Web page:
Author has by and large talked about the Early Ismailis, but he haven?t given due credit to the philosophical development to Ismaili other then Fatimid?s there is no mentioning of the philosophical framework of al-Qasim ibn-lbrahim (d.86o) Imam an-Natiq bi-1-haqq Abu-Talib (d.951-1053) and Manekdim (Abu-1-Husayn Ahmad) (d.1034), who are inspired by the Mu'tazilite doctrine.

Paper summarize the general thought of some Ismaili Dai?s like, Al-Kirmani, and Al-Sijistani, but he failed to Acknowledge the efforts put forward by other Ismaili Intellectual like Ibn-Sina (Avicenna), who is been considered as Second most respected and acclaimed Philosopher in west, and as well as in east. Author informed their reader about the Al-Kirmani?s version of Aristotelian Metaphysics of Being, that Causality is universal: the ?existence of any being is dependent on the fixity of the preceding cause? . But don?t inform his counterpart Philosophy of Neo-Platonism adopted by other Philosopher like Al-Nafsi, and Avicenna, who argued that existence is accident added to essence (i.e. existence is always external to essence), thus God has to be existence necessiti?a , nothing equal to it (nidd), nothing opposite to it (didd).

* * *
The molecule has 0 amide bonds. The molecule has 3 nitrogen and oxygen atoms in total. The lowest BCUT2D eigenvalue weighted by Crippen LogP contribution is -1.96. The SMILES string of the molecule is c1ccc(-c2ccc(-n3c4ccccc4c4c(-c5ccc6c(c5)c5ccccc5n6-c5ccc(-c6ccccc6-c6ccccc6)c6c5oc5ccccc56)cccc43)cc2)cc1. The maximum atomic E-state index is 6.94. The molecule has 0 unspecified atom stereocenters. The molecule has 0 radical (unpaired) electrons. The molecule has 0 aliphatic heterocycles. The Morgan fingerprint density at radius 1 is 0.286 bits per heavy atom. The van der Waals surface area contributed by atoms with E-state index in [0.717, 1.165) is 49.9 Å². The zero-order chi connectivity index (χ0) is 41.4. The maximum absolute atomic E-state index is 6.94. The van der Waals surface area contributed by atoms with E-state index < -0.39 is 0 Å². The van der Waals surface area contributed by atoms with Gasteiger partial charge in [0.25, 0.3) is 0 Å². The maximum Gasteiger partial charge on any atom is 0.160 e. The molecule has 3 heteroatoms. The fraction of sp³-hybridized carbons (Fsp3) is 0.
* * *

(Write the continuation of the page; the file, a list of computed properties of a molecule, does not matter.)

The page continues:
Author has also not informed the basic difference in the jurisprudence of Fatimids, which is One of the main differences between Imamate (or Ja'farite) juris¬prudence and that of the Sunnites, Imamites duly qualified jurists give decisions that are based directly (that is, by then-own arguments) on the general principles contained in Koran and Hadith, whereas among the Sunnites by the sixteenth century (apart from some Hanbalites) it was held that even the most learned jurist had to base his decisions on those of earlier jurists. The giving of independent decisions was known as ijtihdd, and the person qualified to do so was a mujtahid. The main Sunnite position came to be expressed (but perhaps not until the nineteenth century) by saying that 'the gate of ijtihdd is closed. The Imamate belief in the continu¬ing right of ijtihdd presumably helped in the adaptation of the existing legal system to the needs of the new state; but in the last century the Imamites have not been noticeably more successful than Sun¬nites in adapting their rules to modern conditions .

And in the last Author has covered a detail intellectual rigor in Ismailis, but he don?t inform his/her reader about the latest intellectual development put forward by them, for example he can speak of Nasirudin Nasir Hunzai, which is been now considered as a person who is developing Ismaili theology in the system of Nasir Khusraw and other Gnostic thoughts of Fatmids.